Page 111 - British Inquiry into Loss of RMS Titanic Day 1 - 5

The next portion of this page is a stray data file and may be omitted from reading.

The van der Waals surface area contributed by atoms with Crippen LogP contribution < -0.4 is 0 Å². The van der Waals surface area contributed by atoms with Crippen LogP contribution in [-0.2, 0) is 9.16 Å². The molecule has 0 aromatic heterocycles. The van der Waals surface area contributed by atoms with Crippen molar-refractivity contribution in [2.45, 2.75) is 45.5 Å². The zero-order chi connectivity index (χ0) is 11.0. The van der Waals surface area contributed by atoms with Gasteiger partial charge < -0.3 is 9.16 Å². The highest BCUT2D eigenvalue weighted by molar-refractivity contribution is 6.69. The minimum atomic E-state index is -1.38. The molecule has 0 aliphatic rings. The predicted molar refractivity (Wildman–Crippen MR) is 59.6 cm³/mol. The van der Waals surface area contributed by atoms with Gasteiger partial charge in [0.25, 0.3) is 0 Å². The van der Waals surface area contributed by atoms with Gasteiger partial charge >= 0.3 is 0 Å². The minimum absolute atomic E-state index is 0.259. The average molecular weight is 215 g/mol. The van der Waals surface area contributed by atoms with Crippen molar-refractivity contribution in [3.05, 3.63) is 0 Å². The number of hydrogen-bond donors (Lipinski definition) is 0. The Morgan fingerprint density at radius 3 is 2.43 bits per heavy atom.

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refused. She would not go without her husband. There were several cases like that while I was lowering my boats on the port side. 1818. Several cases like that came under your own notice? - Yes. 1819. You know that a great many third-class women passengers were saved? - Yes. 1820. You were not there to hear how they were told what was happening? - No. 1821. Somebody must have told them? - Yes. Re-examined by the ATTORNEY-GENERAL. 1822. You have spoken to us of what happened before you left Southampton. With reference to the boats, was it No. 3 and 7 lifeboats which were swung out, do you remember? - I could not answer for that. 1823. Were there two boats on the starboard side? - Yes. 1824. Were the deckhands duly mustered? - Yes. 1825. And then were a number of men told off to swing out and lower the boats into the water? - Yes. 1826. Do you remember at all how many men? - No. That is all the men, all sailors - it does not matter what you are - all go to those two boats. 1827. All the sailors who would otherwise have to man the other boats? - Yes. 1828. The sailors? - Yes. 1829. A number of them with an officer formed the crew of each boat? - Yes. 1830. Then were the boats swung out at the same time? - Yes, they went away together. 1831. Is that a matter which takes about 3 1/2 minutes, or something like that? - It would be about that. 1832. Were the crews exercised by the officers in the water? - Yes. 1833. Did you see an Emigration Officer of the Board of Trade there at the time this was done? - Yes, there was an officer there. 1834. We are talking of it as a boat drill; it is as well to get it correct, my Lord; it is not boat drill? The Commissioner: So I gathered. The Attorney-General: It is a muster. The Commissioner: They do not go through any evolutions. The Attorney-General: No. The Commissioner: They simply go up and stand opposite two boats, not more. The Attorney-General: Yes. Then, of course, they swing out the boats and they go into the water and they are exercised. This is in order to satisfy the Emigration Officer of the Board of Trade. That is the point. It is not boat drill at all; it is a muster. Your Lordship asked a question also about the rules. I find that the last rule is the 14th June, 1911, and that makes some additions and amendments to rules in reference to deck lifeboats. If your Lordship has not got it we will see you get it. We will go into that more fully hereafter. (The Witness withdrew.) FREDERICK BARRETT, Sworn.
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